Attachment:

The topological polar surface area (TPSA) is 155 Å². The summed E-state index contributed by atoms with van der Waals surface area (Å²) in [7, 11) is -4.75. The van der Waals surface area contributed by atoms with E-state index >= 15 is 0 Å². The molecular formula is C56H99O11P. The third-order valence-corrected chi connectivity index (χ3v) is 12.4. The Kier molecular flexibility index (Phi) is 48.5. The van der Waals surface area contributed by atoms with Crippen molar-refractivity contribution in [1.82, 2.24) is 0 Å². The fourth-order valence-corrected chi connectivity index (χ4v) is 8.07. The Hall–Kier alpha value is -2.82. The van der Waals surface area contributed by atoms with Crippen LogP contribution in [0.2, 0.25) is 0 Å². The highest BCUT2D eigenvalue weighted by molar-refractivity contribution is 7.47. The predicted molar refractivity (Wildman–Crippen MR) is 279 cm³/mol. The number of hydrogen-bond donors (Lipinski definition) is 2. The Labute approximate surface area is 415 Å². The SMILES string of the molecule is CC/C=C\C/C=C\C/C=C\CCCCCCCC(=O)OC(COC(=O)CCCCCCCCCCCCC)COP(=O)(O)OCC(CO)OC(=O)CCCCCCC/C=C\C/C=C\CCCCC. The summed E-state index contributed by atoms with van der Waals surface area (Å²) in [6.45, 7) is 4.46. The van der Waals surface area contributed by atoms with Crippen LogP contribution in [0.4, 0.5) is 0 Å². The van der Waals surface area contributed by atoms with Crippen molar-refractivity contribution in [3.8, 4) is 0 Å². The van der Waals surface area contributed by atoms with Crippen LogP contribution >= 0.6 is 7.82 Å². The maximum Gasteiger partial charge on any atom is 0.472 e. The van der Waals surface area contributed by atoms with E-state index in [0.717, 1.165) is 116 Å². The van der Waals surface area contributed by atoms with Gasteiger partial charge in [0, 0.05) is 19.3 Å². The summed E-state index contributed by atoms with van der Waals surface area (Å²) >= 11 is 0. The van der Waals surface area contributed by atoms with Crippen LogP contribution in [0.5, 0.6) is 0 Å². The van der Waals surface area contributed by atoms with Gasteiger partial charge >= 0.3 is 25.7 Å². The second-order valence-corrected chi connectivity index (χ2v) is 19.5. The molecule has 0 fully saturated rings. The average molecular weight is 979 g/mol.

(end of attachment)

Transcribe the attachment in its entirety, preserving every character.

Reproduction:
The topological polar surface area (TPSA) is 155 Å². The summed E-state index contributed by atoms with van der Waals surface area (Å²) in [7, 11) is -4.75. The van der Waals surface area contributed by atoms with E-state index >= 15 is 0 Å². The molecular formula is C56H99O11P. The third-order valence-corrected chi connectivity index (χ3v) is 12.4. The Kier molecular flexibility index (Phi) is 48.5. The van der Waals surface area contributed by atoms with Crippen molar-refractivity contribution in [1.82, 2.24) is 0 Å². The fourth-order valence-corrected chi connectivity index (χ4v) is 8.07. The Hall–Kier alpha value is -2.82. The van der Waals surface area contributed by atoms with Crippen LogP contribution in [0.2, 0.25) is 0 Å². The highest BCUT2D eigenvalue weighted by molar-refractivity contribution is 7.47. The predicted molar refractivity (Wildman–Crippen MR) is 279 cm³/mol. The number of hydrogen-bond donors (Lipinski definition) is 2. The Labute approximate surface area is 415 Å². The SMILES string of the molecule is CC/C=C\C/C=C\C/C=C\CCCCCCCC(=O)OC(COC(=O)CCCCCCCCCCCCC)COP(=O)(O)OCC(CO)OC(=O)CCCCCCC/C=C\C/C=C\CCCCC. The summed E-state index contributed by atoms with van der Waals surface area (Å²) in [6.45, 7) is 4.46. The van der Waals surface area contributed by atoms with Crippen LogP contribution in [0.4, 0.5) is 0 Å². The van der Waals surface area contributed by atoms with Crippen molar-refractivity contribution in [3.8, 4) is 0 Å². The van der Waals surface area contributed by atoms with Crippen LogP contribution >= 0.6 is 7.82 Å². The maximum Gasteiger partial charge on any atom is 0.472 e. The van der Waals surface area contributed by atoms with E-state index in [0.717, 1.165) is 116 Å². The van der Waals surface area contributed by atoms with Gasteiger partial charge in [0, 0.05) is 19.3 Å². The summed E-state index contributed by atoms with van der Waals surface area (Å²) >= 11 is 0. The van der Waals surface area contributed by atoms with Crippen LogP contribution in [0.5, 0.6) is 0 Å². The van der Waals surface area contributed by atoms with Gasteiger partial charge >= 0.3 is 25.7 Å². The second-order valence-corrected chi connectivity index (χ2v) is 19.5. The molecule has 0 fully saturated rings. The average molecular weight is 979 g/mol.